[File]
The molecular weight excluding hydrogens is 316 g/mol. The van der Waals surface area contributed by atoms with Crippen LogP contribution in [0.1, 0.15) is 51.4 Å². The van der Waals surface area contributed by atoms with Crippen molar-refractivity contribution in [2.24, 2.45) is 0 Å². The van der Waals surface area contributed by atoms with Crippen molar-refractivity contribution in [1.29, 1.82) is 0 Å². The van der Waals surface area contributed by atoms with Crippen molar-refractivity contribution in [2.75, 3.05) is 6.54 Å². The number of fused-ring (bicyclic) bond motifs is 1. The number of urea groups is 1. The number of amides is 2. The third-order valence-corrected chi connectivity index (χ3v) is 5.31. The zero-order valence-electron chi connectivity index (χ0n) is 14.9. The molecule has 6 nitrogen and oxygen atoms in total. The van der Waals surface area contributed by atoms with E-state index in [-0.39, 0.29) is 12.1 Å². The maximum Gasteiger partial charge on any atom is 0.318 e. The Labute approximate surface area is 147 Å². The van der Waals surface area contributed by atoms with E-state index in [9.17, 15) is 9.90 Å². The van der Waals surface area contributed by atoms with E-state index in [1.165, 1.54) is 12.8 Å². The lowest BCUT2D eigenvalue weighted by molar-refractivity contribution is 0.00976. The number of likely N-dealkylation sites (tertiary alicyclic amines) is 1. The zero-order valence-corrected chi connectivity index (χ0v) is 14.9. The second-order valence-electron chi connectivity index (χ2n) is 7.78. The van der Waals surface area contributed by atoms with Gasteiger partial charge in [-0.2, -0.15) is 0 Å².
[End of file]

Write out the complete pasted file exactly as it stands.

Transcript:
The molecular weight excluding hydrogens is 316 g/mol. The van der Waals surface area contributed by atoms with Crippen LogP contribution in [0.1, 0.15) is 51.4 Å². The van der Waals surface area contributed by atoms with Crippen molar-refractivity contribution in [2.24, 2.45) is 0 Å². The van der Waals surface area contributed by atoms with Crippen molar-refractivity contribution in [1.29, 1.82) is 0 Å². The van der Waals surface area contributed by atoms with Crippen molar-refractivity contribution in [2.75, 3.05) is 6.54 Å². The number of fused-ring (bicyclic) bond motifs is 1. The number of urea groups is 1. The number of amides is 2. The third-order valence-corrected chi connectivity index (χ3v) is 5.31. The zero-order valence-electron chi connectivity index (χ0n) is 14.9. The molecule has 6 nitrogen and oxygen atoms in total. The van der Waals surface area contributed by atoms with E-state index in [-0.39, 0.29) is 12.1 Å². The maximum Gasteiger partial charge on any atom is 0.318 e. The Labute approximate surface area is 147 Å². The van der Waals surface area contributed by atoms with E-state index in [9.17, 15) is 9.90 Å². The van der Waals surface area contributed by atoms with E-state index in [1.165, 1.54) is 12.8 Å². The lowest BCUT2D eigenvalue weighted by molar-refractivity contribution is 0.00976. The number of likely N-dealkylation sites (tertiary alicyclic amines) is 1. The zero-order valence-corrected chi connectivity index (χ0v) is 14.9. The second-order valence-electron chi connectivity index (χ2n) is 7.78. The van der Waals surface area contributed by atoms with Gasteiger partial charge in [-0.2, -0.15) is 0 Å².